Free From Concern is a rock duo from under the hot desert sun of Phoenix, Arizona. Their style is bass-driven post-punk and deftly amorphous rock-n-roll. They first appeared on my radar with the release of their first single My Way back in July and are now ready to release their first full-length offering, Set Free. It is exciting to see familiar faces doing something refreshing and genuinely good in Phoenix, and from a duo that isn’t motivated by clout. They’re also not fashion punks, which is the real growing pandemic in Phoenix.
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I can’t remember the last time I cried. It’s not something that I do often, which isn’t to say that I don’t ever feel like crying or don’t experience sadness, just that I rarely externalize the feeling. I unexpectedly lost my job in the first week of August and I was devastated — after four years, it was pretty unexpected. The official verbiage used by now former employer was “displaced, effective immediately.” As the numbness of shock subsided, I was consumed by a flurry of emotions: denial, anger, and a formidable wave of anxiety. I hadn’t sobbed that morning upon hearing the news because I was mourning the loss of my job, I wept in terror at the thought of what I would be losing. Our insurance, our home, our livelihood. What does it mean if I can’t go to the doctor? What does it mean that I can’t make half of my shared car payment? What does it mean if I can’t afford to buy groceries? My head was spinning. There is something so comforting about crying alone, the way isolation provides an additional layer of melancholy and self-pity. I felt myself become lulled into a tragic trance, my mind finally blank and acutely focused on each breath. I cried for what felt like hours. I was struck with a sense of clarity as the last tear dried; I was set free.
I started to imagine all the different directions in which my life could be pulled: was this my first opportunity to take my art more seriously? Would I finally have the time and energy to dedicate to properly running a magazine? I oscillated between feeling reluctantly hopeful and gnawingly hopeless.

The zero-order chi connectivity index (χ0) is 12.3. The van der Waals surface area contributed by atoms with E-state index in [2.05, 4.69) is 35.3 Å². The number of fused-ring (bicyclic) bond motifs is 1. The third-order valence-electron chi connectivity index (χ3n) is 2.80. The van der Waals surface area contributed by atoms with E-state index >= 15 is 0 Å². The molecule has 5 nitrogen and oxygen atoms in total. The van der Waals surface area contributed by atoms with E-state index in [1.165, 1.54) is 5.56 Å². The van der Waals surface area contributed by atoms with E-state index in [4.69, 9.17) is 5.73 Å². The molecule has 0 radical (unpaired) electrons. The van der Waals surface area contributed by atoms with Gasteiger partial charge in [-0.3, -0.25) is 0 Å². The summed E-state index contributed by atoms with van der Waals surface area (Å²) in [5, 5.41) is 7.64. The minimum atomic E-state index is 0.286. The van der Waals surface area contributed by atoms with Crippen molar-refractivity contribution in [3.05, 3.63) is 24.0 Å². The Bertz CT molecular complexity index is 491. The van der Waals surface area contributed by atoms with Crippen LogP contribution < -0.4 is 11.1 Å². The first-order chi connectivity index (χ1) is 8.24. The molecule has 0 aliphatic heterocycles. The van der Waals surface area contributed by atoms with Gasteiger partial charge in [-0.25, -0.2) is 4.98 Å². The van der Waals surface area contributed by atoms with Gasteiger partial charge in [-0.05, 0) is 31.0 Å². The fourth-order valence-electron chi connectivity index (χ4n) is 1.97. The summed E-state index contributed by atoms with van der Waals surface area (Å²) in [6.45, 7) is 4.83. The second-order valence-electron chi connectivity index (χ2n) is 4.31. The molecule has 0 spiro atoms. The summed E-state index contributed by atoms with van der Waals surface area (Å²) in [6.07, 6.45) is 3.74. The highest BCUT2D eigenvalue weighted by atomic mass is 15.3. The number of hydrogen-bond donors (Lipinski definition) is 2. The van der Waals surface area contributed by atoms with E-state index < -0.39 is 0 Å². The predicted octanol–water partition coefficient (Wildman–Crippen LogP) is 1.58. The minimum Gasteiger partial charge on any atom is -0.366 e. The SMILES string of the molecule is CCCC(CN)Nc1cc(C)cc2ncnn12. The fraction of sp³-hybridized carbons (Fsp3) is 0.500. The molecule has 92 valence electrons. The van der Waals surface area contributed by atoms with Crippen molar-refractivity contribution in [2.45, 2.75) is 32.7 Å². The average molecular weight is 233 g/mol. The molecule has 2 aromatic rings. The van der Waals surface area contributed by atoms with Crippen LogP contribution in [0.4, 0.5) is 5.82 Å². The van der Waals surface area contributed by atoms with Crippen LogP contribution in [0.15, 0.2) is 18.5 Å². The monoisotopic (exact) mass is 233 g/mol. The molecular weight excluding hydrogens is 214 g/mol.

Life doesn’t always work out as we planned, but divine timing is never wrong. The same day I lost my job was the same day I was able to listen to Free From Concern’s new LP, Set Free. I took comfort in the music as I listened through each track. Joshua’s flat voice reigned over each song with a commanding presence. Though our circumstances differed, I felt a familiar pain mirrored back to me. Wrangling for control, feeling desperate to break the vicious cycle of complacency and to make sense of the routinely confounding experience of being alive; these themes have defined the month since I was unceremoniously “displaced”. Who the fuck fires someone on a Wednesday?
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Having met around 2015 Joshua Byler and Jorge Santacruz have shared a long musical friendship with the inspiration for starting Free From Concern was having the ability to create with having less mental barriers as possible. They wanted to infuse the music with a special kind of honesty that you get when you take an off-the-cuff approach to writing. Joshua handles all the vocal duties and drums while Jorge focuses on the recording of the bass and guitars, as well as the production. Each track gleams with personality from the marriage of the clean-cutting guitar with a fuzzed-out bass, accentuated by Joshua's arresting baritone. From the very first track of Set Free, titled 663, I was captivated and charmed by tasteful minimalism and clean production.
The highlight of the whole record has to be STAY. The song begins more aggressively than the previous three songs and is blistering to the point. Around the 60-second mark, Jorge launches into a solo that goes into a bass halftime, followed by Joshua lamenting that he would like to run away from the summer sun. Another standout is the penultimate track, PLAY. True love will have to wait, right now it’s all fun and games.
Free From Concern successfully does something that a lot of contemporary releases struggle to do, which is to get to the fucking point with each song being less than two minutes long. Why overstay your welcome when you can efficiently utilize enough time to write a catchy hook and be done with it? A masterclass in being dynamic and concise, showcasing your talent while not putting us, the listeners, to sleep.
Set Free is now streaming everyone online. Go listen to it!